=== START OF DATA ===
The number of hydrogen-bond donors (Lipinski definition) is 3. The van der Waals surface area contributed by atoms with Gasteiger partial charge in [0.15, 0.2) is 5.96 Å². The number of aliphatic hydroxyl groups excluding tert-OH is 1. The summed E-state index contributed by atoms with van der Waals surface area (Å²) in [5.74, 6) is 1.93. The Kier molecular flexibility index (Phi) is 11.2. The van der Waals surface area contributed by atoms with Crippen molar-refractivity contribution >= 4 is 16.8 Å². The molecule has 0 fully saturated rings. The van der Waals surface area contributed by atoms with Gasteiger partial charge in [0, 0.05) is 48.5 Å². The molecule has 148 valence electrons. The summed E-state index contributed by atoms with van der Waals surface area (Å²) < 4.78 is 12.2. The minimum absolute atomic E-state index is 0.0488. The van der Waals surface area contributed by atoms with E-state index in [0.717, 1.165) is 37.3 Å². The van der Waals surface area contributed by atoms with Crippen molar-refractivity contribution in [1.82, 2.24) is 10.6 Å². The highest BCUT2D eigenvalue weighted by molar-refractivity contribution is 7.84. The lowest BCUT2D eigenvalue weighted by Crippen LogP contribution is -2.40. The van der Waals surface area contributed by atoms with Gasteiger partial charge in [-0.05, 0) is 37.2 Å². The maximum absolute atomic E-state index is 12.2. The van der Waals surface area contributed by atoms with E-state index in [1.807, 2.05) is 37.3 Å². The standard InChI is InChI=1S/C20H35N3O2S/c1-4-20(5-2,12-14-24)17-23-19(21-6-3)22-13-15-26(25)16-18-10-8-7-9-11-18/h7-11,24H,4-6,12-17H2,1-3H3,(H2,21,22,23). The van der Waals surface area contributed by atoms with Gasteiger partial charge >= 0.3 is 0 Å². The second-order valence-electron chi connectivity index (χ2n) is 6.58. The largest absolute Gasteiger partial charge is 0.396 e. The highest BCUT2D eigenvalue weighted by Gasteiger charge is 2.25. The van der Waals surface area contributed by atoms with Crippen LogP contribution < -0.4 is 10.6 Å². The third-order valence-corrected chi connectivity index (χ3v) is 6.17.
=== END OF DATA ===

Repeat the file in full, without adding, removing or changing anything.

The number of hydrogen-bond donors (Lipinski definition) is 3. The van der Waals surface area contributed by atoms with Gasteiger partial charge in [0.15, 0.2) is 5.96 Å². The number of aliphatic hydroxyl groups excluding tert-OH is 1. The summed E-state index contributed by atoms with van der Waals surface area (Å²) in [5.74, 6) is 1.93. The Kier molecular flexibility index (Phi) is 11.2. The van der Waals surface area contributed by atoms with Crippen molar-refractivity contribution >= 4 is 16.8 Å². The molecule has 0 fully saturated rings. The van der Waals surface area contributed by atoms with Gasteiger partial charge in [0, 0.05) is 48.5 Å². The molecule has 148 valence electrons. The summed E-state index contributed by atoms with van der Waals surface area (Å²) < 4.78 is 12.2. The minimum absolute atomic E-state index is 0.0488. The van der Waals surface area contributed by atoms with E-state index in [0.717, 1.165) is 37.3 Å². The van der Waals surface area contributed by atoms with Crippen molar-refractivity contribution in [1.82, 2.24) is 10.6 Å². The highest BCUT2D eigenvalue weighted by molar-refractivity contribution is 7.84. The lowest BCUT2D eigenvalue weighted by Crippen LogP contribution is -2.40. The van der Waals surface area contributed by atoms with Gasteiger partial charge in [-0.05, 0) is 37.2 Å². The maximum absolute atomic E-state index is 12.2. The van der Waals surface area contributed by atoms with E-state index in [1.807, 2.05) is 37.3 Å². The standard InChI is InChI=1S/C20H35N3O2S/c1-4-20(5-2,12-14-24)17-23-19(21-6-3)22-13-15-26(25)16-18-10-8-7-9-11-18/h7-11,24H,4-6,12-17H2,1-3H3,(H2,21,22,23). The van der Waals surface area contributed by atoms with Gasteiger partial charge >= 0.3 is 0 Å². The second-order valence-electron chi connectivity index (χ2n) is 6.58. The largest absolute Gasteiger partial charge is 0.396 e. The highest BCUT2D eigenvalue weighted by Gasteiger charge is 2.25. The van der Waals surface area contributed by atoms with Crippen LogP contribution < -0.4 is 10.6 Å². The third-order valence-corrected chi connectivity index (χ3v) is 6.17.